Identification and remediation of student difficulties with quantitative genetics.
Hancock, Carolyn Elizabeth.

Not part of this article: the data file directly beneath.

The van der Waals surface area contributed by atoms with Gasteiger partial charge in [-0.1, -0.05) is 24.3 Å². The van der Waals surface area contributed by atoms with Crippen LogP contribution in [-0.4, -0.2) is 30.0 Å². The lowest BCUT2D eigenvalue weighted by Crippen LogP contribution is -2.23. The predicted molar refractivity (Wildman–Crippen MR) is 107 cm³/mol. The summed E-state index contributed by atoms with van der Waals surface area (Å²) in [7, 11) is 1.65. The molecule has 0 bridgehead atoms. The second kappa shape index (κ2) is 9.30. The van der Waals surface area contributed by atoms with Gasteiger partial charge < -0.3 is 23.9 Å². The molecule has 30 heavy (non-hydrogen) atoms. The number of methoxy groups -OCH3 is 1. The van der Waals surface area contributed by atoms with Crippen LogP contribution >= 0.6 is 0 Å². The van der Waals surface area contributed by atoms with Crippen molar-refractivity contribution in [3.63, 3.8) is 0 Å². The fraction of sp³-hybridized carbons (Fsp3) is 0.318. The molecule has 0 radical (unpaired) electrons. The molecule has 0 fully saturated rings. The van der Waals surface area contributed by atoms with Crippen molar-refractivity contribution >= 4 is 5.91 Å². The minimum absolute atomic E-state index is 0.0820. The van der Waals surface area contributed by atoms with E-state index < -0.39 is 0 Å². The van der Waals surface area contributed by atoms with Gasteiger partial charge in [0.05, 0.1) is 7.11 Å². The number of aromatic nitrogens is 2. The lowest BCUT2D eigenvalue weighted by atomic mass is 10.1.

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Genetics has been identified as a subject area which many students find difficult to comprehend. The researcher, who is also a lecturer at the University of KwaZulu-Natal, had noted over a number of years that students find the field of quantitative genetics particularly challenging. The aim of this investigation was two-fold. Firstly, during the diagnostic phase of the investigation, to obtain empirical evidence on the nature of difficulties and alternative conceptions that may be experienced by some students in the context of quantitative genetics. Secondly, to develop, implement and assess an intervention during the remediation phase of the study which could address the identified difficulties and alternative conceptions. The research was conducted from a human constructivist perspective using an action research approach. A mixed-method, pragmatic paradigm was employed. The study was conducted at the University of KwaZulu-Natal over four years and involved third-year students studying introductory modules in quantitative genetics. Empirical evidence of students' conceptual frameworks, student difficulties and alternative conceptions was obtained during the diagnostic phase using five research instruments. These included: free-response probes, multiple-choice diagnostic tests, student-generated concept maps, a word association study and student interviews. Data were collected, at the start and completion of the modules, to ascertain the status of students' prior knowledge (prior knowledge concepts), and what they had learnt during the teaching of the module (quantitative genetics concepts). Student-generated concept maps and student interviews were used to determine whether students were able to integrate their knowledge and link key concepts of quantitative genetics. This initial analysis indicated that many students had difficulty integrating their knowledge of variance and heritability, and could not apply their knowledge of quantitative genetics to the solution of practical problems. Multiple-choice diagnostic tests and interviews with selected students were used to gather data on student difficulties and alternative conceptions. The results suggested that students held five primary difficulties or alternative conceptions with respect to prior knowledge concepts: (1) confusion between the terms variation and variance; (2) inappropriate association of heterozygosity with variation in a population; (3) inappropriate association of variation with change; (4) inappropriate association of equilibrium with inbred populations and with values of zero and one; and, (5) difficulty relating descriptive statistics to graphs of a normal distribution. Furthermore, three major difficulties were detected with respect to students understanding of quantitative genetics concepts: (1) students frequently confused individual and population measures such as breeding value and heritability; (2) students confused the terms heritability and inheritance; and, (3) students were not able to link descriptive statistics such as variance and heritability to histograms. Students found the concepts of variance and heritability to be particularly challenging. A synthesis of the results obtained from the diagnostic phase indicated that many of the difficulties and alternative conceptions noted were due to confusion between certain terms and topics and that students had difficulty with the construction and interpretation of histograms. These results were used to develop a model of the possible source of students' difficulties. It was hypothesized and found that the sequence in which concepts are introduced to students at many South African universities could be responsible for difficulties and alternative conceptions identified during the study, particularly the inappropriate association of terms or topics. An intervention was developed to address the identified difficulties and alternative conceptions. This intervention consisted of a series of computer-based tutorials and concept mapping exercises. The intervention was then implemented throughout a third year introductory module in quantitative genetics. The effectiveness of the intervention was assessed using the multiple-choice diagnostic tests and interview protocols developed during the diagnostic phase. The knowledge of the student group who participated in the intervention (test group) was compared against a student group from the previous year that had only been exposed to conventional teaching strategies (control group). t-tests, an analysis of covariance and a regression analysis all indicated that the intervention had been effective. Furthermore, an inductive analysis of the student responses indicted that most students understanding of the concepts of variance, heritability and histograms was greatly improved. The concept maps generated by students during the remediation phase, and data from the student interviews, provided an indication of the nature and extent of the conceptual change which had occurred during the teaching of the module. The results showed that most of the conceptual change could be classified as conceptual development or conceptual capture and not conceptual exchange. Furthermore, it seemed that conceptual change had occurred when considered from an epistemological, ontological and affective perspective, with most students indicating that they felt they had benefited from all aspects of the intervention. The findings of this research strongly suggest an urgent need to redesign quantitative genetics course curricula. Cognisance should be taken of both the sequence and the manner in which key concepts are taught in order to enhance students' understanding of this highly cognitively demanding area of genetics.